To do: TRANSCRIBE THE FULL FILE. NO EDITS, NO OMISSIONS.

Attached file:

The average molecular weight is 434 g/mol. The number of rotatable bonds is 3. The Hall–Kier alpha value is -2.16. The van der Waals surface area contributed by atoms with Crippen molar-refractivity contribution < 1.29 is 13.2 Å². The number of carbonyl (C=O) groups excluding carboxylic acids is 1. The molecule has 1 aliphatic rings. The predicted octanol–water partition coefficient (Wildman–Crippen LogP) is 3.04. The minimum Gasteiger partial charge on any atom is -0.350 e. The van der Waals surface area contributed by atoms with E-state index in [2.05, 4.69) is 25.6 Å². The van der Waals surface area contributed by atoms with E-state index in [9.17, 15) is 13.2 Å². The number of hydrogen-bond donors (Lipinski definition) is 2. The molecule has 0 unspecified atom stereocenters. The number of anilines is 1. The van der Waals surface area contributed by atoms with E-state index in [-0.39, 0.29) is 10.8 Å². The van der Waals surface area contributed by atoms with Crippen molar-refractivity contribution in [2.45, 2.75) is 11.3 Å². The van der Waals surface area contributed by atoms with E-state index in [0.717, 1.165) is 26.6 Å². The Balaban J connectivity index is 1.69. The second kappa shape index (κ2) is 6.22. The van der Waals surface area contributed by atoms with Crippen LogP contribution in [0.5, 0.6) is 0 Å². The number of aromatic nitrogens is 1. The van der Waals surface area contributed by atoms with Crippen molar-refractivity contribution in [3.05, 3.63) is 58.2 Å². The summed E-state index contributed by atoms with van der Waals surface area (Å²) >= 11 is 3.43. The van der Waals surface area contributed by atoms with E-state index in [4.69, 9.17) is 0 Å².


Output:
The average molecular weight is 434 g/mol. The number of rotatable bonds is 3. The Hall–Kier alpha value is -2.16. The van der Waals surface area contributed by atoms with Crippen molar-refractivity contribution < 1.29 is 13.2 Å². The number of carbonyl (C=O) groups excluding carboxylic acids is 1. The molecule has 1 aliphatic rings. The predicted octanol–water partition coefficient (Wildman–Crippen LogP) is 3.04. The minimum Gasteiger partial charge on any atom is -0.350 e. The van der Waals surface area contributed by atoms with E-state index in [2.05, 4.69) is 25.6 Å². The van der Waals surface area contributed by atoms with E-state index in [9.17, 15) is 13.2 Å². The number of hydrogen-bond donors (Lipinski definition) is 2. The molecule has 0 unspecified atom stereocenters. The number of anilines is 1. The van der Waals surface area contributed by atoms with E-state index in [-0.39, 0.29) is 10.8 Å². The van der Waals surface area contributed by atoms with Crippen molar-refractivity contribution in [2.45, 2.75) is 11.3 Å². The van der Waals surface area contributed by atoms with E-state index in [0.717, 1.165) is 26.6 Å². The Balaban J connectivity index is 1.69. The second kappa shape index (κ2) is 6.22. The van der Waals surface area contributed by atoms with Crippen LogP contribution in [0.5, 0.6) is 0 Å². The number of aromatic nitrogens is 1. The van der Waals surface area contributed by atoms with Crippen molar-refractivity contribution in [3.05, 3.63) is 58.2 Å². The summed E-state index contributed by atoms with van der Waals surface area (Å²) >= 11 is 3.43. The van der Waals surface area contributed by atoms with E-state index in [4.69, 9.17) is 0 Å².